A family affair

While we’re catching a high-risk population through preventive screenings, we are also identifying an entirely separate high-risk population: children of the patients that were just screened and found to have high risk polyps such as greater than 1 cm or with certain advanced characteristics.

Family history plays a significant role in our health. If you’ve had a high-risk polyp removed, that potentially leaves your children at a higher risk. If your doctor finds any polyps during a colonoscopy, ask questions. What type of polyps were found? How big were they? How many were found? Where were they found?

Make sure to then share this information and your full family health history with your children, so they too can empower themselves and their health-related decisions.

The U.S. Preventive Services Task Force (USPSTF) in 2021 lowered its recommended age to begin colorectal cancer screenings from 50 to 45. The change in screening age is critical given the rates of colorectal cancer in a younger age group at the time the USPSTF made its recommendation.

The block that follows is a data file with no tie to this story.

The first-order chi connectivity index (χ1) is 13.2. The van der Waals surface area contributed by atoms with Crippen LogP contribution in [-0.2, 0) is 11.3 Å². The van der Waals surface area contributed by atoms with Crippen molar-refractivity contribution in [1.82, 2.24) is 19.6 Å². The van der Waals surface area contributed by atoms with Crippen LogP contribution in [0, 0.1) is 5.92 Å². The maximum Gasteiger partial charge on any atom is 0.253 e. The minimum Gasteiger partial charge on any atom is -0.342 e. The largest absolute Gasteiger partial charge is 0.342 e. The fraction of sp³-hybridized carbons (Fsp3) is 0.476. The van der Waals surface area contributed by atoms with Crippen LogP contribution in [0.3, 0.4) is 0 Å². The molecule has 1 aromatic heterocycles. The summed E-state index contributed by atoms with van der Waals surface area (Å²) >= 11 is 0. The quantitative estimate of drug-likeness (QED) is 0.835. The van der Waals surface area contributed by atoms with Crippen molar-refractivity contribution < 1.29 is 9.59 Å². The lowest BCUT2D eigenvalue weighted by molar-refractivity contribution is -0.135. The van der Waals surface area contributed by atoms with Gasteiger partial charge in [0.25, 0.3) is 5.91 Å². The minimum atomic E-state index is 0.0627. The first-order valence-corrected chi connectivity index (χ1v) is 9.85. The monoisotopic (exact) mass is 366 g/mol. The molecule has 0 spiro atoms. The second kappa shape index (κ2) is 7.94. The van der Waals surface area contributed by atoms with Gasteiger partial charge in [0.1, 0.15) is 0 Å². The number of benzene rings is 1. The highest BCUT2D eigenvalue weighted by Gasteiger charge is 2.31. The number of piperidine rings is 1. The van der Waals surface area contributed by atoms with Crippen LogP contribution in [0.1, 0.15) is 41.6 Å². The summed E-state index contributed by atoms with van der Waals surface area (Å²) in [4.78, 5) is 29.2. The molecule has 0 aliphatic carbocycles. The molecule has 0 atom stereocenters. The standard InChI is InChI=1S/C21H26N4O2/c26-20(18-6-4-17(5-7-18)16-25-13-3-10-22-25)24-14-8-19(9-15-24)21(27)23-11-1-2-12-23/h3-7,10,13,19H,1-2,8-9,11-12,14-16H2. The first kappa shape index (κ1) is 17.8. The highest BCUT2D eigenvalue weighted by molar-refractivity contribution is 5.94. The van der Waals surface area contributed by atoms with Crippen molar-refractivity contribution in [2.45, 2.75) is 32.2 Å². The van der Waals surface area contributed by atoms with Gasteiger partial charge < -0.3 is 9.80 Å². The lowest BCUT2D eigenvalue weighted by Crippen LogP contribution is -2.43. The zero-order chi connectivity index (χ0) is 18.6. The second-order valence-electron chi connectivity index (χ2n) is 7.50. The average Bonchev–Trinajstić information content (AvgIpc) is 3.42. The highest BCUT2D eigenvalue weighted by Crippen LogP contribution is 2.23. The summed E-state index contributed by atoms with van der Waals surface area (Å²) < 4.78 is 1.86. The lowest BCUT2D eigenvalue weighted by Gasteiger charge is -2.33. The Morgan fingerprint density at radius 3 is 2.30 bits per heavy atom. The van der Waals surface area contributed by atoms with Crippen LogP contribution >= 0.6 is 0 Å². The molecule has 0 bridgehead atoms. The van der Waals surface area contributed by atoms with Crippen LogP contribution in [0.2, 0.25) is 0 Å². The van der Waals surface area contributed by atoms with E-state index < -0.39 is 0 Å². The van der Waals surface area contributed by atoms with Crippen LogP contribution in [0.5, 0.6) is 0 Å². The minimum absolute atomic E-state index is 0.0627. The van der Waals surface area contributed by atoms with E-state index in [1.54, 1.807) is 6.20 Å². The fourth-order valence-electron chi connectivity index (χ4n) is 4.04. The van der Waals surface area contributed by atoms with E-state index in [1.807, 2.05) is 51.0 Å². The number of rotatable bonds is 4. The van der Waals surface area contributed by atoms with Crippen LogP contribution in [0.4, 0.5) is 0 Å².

While the incidence rates have generally declined since the 1980s, the American Cancer Society reports that rates of colorectal cancer have increased for unknown reasons by 1%-2% per year in people younger than 50 since the mid-1990s. And when it changed its screening guidelines, the USPSTF reported that the incidence of colorectal cancer in adults between the ages of 40 and 49 had increased nearly 15% between 2000 and 2016.

It’s important to note that other colorectal cancer screening tests are also available, including an annual fecal immunochemical test (FIT), which checks for hidden blood in the stool from the lower intestines or a fecal DNA test that detects cancer and certain polyps. A colonoscopy will be necessary if the test returns abnormal results,6 but a patient can address that issue when, and if, necessary.